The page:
The sale price was $2.3 million. That seems a pretty poor appreciation in value, more than a half century later, given the recent boom in the downtown real estate market.

The city’s attorneys assured the court that an appraisal was performed. But it did not provide Termini’s lawyers or the court with that appraisal before the July 3 hearing. Neither did the Common Council review an appraisal when it approved the sale.

How can that be? How can a city attorney defend the city’s sale of public property in court without providing the appraisal that determined the sale price? Why would the Common Council approve the sale of public property without viewing an appraisal?

How is it possible that a city attorney would say in open court, in response to an argument that there are other ways the lot could be developed, “Well, your honor, the petitioners also have options, that they can move their hair salon or …”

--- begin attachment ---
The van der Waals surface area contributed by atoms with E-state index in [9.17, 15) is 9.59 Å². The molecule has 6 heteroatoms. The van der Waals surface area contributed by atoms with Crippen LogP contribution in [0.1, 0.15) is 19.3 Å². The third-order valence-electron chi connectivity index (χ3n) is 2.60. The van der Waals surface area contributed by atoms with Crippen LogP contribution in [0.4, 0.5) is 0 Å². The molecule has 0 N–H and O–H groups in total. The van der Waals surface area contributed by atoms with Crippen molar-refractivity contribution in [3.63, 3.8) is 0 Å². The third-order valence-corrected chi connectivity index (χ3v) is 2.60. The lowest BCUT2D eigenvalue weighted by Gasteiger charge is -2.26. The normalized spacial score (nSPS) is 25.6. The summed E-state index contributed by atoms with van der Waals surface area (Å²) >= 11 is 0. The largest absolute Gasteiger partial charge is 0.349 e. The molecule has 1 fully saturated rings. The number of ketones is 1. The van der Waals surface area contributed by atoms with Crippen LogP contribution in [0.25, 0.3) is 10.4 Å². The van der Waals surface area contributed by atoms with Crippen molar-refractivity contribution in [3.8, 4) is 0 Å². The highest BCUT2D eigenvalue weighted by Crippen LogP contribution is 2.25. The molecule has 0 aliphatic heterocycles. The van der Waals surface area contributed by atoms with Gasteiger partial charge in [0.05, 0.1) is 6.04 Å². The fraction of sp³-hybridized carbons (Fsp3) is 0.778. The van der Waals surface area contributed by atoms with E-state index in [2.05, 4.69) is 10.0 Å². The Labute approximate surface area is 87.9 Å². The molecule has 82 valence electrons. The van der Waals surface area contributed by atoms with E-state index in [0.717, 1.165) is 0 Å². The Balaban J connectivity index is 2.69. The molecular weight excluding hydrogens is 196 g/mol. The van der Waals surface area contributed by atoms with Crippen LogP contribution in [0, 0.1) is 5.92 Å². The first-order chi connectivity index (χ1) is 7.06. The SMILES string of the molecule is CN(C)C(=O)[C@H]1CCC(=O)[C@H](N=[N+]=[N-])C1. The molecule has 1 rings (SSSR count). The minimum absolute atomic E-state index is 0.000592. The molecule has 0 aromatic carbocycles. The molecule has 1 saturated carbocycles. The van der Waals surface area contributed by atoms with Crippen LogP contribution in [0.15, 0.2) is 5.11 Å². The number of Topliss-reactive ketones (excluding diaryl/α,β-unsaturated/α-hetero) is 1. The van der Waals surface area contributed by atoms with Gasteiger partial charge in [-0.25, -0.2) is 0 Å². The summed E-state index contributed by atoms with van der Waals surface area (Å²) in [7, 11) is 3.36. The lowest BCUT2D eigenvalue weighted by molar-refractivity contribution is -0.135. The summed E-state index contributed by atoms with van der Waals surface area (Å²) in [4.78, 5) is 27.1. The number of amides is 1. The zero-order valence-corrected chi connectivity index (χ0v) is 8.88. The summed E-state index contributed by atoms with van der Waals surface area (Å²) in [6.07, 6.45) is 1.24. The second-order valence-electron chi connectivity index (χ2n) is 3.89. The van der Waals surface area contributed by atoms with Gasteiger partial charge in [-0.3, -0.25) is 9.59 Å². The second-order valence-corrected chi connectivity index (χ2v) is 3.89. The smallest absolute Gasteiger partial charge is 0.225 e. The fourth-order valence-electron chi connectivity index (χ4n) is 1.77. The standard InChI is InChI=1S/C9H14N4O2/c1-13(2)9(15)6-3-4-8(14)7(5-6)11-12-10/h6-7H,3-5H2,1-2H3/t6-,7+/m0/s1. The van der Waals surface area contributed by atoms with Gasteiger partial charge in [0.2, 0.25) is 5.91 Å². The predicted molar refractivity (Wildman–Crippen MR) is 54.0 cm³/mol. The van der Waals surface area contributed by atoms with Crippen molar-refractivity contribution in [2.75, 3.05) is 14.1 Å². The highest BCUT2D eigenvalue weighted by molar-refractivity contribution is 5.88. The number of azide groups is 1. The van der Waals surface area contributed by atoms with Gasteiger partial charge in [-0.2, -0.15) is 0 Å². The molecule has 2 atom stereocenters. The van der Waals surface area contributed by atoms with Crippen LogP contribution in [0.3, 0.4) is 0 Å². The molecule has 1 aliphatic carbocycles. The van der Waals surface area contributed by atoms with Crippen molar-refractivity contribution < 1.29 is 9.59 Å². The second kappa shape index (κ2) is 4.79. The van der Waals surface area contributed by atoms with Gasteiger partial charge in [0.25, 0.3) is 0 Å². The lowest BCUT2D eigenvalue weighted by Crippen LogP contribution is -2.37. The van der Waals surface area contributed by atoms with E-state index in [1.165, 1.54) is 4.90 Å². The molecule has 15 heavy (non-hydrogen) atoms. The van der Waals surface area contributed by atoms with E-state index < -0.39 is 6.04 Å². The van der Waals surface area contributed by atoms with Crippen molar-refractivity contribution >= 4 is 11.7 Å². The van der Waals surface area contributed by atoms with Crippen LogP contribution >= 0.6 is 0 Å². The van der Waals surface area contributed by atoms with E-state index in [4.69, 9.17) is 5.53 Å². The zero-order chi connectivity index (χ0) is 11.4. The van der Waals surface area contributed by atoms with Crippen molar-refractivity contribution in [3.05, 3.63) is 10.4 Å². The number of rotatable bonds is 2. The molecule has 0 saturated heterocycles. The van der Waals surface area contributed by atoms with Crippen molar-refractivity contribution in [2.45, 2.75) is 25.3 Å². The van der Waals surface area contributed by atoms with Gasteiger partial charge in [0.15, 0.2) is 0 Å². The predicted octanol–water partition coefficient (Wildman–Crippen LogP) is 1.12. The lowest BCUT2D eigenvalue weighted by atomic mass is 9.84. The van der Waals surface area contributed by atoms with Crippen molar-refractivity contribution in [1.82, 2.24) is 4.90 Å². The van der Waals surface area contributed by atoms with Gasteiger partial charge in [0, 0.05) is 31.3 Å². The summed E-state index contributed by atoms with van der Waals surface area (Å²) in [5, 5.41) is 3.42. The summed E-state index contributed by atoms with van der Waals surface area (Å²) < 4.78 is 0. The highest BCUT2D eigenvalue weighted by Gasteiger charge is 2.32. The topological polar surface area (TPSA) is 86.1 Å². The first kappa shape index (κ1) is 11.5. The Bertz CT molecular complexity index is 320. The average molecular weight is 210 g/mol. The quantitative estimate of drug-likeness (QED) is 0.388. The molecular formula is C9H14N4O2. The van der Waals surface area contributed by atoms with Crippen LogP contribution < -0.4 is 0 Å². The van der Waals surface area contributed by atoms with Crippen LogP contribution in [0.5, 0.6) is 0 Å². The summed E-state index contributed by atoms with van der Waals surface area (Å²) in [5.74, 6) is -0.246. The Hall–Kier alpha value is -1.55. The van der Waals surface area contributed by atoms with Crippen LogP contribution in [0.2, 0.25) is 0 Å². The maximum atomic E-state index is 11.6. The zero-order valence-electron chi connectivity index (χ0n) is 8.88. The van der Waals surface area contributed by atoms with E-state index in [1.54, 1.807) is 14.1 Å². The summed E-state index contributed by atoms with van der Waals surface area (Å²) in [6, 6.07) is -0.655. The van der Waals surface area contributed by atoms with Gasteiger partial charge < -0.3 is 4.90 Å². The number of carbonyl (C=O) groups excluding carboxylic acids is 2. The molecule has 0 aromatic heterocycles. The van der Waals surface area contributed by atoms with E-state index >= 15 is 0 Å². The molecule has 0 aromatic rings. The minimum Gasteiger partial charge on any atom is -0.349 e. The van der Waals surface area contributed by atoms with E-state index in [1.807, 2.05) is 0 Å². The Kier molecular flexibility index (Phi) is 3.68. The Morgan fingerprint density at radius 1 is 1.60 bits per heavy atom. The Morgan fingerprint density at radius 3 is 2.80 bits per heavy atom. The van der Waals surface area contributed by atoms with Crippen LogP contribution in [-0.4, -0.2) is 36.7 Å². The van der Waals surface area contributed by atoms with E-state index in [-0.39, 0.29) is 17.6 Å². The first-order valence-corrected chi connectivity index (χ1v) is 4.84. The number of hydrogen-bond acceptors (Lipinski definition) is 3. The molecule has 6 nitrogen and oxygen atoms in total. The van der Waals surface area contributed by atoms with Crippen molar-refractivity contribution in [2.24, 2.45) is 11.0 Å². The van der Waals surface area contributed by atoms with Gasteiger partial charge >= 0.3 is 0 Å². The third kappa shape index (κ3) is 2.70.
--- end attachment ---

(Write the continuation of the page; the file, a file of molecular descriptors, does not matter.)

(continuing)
Is downtown Buffalo so overwhelmed with small businesses that a city attorney feels free to say, in essence, “If they don’t like the way we do business, they can move?”

(You can browse a transcript of that hearing here, if you’d like. Or scroll through it at the bottom.) 

Look beyond the issue of surface parking lots. Look beyond the base motives of the developers facing off in court. Look beyond the much-needed green grocery and affordable housing that Ciminelli’s current 201 Ellicott project brings to downtown Buffalo. 

Look instead at the process. Then ask yourself if this city is doing business any better today than it was 50 years ago.



Termini, et al. sues Ciminelli et al. court transcript (Text)